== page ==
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On the Nature of the Tumor-Initiating Cell

[ Vol. 7 , Issue. 1 ]


Eleazar Lara-Padilla and Julio Roberto Caceres-Cortes   Pages 26 - 35 ( 10 )


Certain aspects of tumors that may influence areas of basic biology and medicine are reviewed. The hypothesis that malignant stem cells evolve from normal stem cells, is considered. Information is being accumulated on the possibility that certain cell populations that can be propagated as cell lines in vitro can produce cells with features of differentiated cells in addition to others that maintain the line and, in some cases may also initiate tumor formation in vivo. Up to the present time, there is evidence to show that cancer stem cells persist in many cell lines. Tyrosine kinase inhibition produces combinations of autophagy and apoptosis in the human erythroleukemia cell line TF-1 hinting at a heterotypic aggregation of cells containing cancer stem cells. Finally, the mechanisms of cancer development, invasion and metastasis are operatively defined. The purpose of this paper is to review some of the salient features of cancer stem cells in support of the proposal that research in neoplasia be increased. Rather than presenting details of various studies, we have attempted to indicate general areas in which work has been done or is in progress. It is hoped that this survey of the subject will demonstrate a variety of opportunities for additional research in human neoplasia.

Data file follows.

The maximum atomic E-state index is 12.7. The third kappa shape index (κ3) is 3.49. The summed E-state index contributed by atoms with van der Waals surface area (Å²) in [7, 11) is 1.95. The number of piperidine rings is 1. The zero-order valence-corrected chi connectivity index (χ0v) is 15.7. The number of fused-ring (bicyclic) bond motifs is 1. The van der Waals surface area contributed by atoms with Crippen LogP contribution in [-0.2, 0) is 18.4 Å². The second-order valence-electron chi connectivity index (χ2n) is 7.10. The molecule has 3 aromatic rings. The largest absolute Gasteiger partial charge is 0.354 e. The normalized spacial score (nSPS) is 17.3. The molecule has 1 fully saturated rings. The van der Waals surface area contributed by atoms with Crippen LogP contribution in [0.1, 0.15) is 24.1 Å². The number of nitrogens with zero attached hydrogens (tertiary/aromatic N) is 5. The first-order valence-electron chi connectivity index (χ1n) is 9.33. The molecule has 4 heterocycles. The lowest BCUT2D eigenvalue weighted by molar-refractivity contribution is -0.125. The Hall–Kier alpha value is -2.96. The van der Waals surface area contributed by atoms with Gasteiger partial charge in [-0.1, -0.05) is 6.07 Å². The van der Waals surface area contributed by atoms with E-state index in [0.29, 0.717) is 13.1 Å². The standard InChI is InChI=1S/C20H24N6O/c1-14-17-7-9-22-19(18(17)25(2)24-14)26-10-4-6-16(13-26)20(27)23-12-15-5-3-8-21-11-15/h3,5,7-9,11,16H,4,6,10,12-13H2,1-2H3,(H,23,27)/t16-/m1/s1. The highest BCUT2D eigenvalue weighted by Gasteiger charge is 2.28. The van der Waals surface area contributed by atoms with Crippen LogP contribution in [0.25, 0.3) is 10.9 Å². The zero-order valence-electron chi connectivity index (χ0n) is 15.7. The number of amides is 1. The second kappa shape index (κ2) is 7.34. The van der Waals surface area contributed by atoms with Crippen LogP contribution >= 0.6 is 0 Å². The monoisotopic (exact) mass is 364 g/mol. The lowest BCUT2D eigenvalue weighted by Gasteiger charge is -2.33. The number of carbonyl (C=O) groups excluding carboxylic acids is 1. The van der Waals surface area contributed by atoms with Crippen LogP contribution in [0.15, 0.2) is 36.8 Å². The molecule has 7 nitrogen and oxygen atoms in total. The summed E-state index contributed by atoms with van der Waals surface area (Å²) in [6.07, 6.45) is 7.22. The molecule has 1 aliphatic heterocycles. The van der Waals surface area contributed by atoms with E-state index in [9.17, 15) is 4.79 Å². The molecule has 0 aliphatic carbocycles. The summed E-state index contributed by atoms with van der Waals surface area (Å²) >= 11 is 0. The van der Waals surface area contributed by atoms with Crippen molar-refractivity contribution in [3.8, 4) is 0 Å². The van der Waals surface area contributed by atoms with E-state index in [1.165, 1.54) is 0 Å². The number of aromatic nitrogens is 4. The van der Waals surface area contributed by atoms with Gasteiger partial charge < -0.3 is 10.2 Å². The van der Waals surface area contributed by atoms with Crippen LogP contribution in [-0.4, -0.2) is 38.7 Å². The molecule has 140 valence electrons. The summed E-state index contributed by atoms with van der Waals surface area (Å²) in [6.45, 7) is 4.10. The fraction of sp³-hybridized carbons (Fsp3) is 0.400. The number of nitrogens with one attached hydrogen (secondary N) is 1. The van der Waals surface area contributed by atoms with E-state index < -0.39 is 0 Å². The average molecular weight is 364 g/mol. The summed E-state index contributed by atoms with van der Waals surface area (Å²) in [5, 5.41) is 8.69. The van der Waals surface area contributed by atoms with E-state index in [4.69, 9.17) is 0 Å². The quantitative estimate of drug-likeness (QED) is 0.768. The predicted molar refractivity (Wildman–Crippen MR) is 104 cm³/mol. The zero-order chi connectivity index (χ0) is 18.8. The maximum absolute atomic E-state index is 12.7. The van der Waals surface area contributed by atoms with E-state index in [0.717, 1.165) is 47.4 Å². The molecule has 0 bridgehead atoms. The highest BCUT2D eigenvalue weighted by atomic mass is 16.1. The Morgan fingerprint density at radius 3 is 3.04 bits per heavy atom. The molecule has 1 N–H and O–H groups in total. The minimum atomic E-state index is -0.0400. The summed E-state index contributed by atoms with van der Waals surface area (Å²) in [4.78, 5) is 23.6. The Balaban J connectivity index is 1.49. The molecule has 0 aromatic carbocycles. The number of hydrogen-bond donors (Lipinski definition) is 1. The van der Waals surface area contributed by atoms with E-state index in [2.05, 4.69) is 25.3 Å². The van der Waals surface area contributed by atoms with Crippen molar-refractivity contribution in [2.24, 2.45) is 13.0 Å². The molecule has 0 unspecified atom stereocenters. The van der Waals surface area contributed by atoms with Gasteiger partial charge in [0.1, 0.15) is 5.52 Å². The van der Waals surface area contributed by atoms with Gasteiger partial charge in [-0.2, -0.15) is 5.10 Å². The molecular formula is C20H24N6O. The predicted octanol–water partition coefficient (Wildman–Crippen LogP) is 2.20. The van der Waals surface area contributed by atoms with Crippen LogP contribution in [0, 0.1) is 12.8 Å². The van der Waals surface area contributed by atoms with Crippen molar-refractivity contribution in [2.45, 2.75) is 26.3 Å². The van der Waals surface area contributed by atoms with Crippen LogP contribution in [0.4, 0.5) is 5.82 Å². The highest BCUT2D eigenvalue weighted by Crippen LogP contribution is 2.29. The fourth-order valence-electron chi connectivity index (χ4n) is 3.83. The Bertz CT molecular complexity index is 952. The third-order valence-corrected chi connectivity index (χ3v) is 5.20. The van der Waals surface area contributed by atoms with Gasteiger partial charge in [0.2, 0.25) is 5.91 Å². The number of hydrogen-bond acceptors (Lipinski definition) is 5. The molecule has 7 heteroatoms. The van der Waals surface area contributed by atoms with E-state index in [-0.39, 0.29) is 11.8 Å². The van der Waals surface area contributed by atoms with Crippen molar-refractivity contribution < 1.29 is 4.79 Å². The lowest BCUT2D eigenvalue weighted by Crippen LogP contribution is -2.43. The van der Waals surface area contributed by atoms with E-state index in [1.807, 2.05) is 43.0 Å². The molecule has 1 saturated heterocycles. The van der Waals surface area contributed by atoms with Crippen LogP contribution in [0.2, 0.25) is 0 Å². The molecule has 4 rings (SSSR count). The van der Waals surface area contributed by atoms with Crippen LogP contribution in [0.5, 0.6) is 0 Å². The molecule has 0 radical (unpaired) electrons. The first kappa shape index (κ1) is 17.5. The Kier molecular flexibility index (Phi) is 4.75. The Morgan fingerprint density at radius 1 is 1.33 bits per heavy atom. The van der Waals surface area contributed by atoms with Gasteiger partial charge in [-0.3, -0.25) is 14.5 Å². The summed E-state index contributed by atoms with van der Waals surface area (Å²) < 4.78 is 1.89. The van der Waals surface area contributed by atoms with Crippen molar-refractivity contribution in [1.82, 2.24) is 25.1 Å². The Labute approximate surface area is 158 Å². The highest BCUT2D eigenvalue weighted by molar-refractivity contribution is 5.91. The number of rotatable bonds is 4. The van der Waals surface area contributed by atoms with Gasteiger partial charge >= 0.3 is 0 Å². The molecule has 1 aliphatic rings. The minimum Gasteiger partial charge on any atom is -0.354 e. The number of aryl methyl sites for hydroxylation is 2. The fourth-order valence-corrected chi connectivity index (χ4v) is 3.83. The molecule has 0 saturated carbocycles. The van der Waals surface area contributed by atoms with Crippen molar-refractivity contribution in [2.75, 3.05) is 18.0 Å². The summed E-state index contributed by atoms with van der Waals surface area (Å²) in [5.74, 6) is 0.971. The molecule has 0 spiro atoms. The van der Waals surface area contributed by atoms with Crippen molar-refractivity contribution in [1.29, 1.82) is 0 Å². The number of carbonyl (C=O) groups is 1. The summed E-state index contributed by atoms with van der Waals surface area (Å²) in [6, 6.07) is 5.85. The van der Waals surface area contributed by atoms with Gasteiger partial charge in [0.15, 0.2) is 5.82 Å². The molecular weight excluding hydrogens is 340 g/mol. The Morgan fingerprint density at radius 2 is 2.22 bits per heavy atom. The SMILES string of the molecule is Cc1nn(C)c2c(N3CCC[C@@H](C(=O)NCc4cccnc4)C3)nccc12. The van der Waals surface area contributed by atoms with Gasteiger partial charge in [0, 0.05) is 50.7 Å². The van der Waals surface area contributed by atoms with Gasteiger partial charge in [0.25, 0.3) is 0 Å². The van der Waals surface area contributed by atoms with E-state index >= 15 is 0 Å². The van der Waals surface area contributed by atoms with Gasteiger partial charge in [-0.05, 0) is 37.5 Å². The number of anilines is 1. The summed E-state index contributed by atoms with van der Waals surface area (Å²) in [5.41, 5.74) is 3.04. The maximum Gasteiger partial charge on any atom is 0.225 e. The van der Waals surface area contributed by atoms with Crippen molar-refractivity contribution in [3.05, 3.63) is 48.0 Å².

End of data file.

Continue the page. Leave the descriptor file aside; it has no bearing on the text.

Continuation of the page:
Tumor, tumor-initiating cell, cancer stem cell, neoplasia, metastasis, autophagy, apoptosis, Tyrosine kinase inhibition, carcinogenesis


Seccion de Estudios de Posgrado e Investigacion. Escuela Superior de Medicina, Instituto Politecnico Nacional, Plan de San Luis y Diaz Miron s/n, Col. Casco de Santo Tomas, Delegacion Miguel Hidalgo, C.P. 11340, Mexico, D.F.

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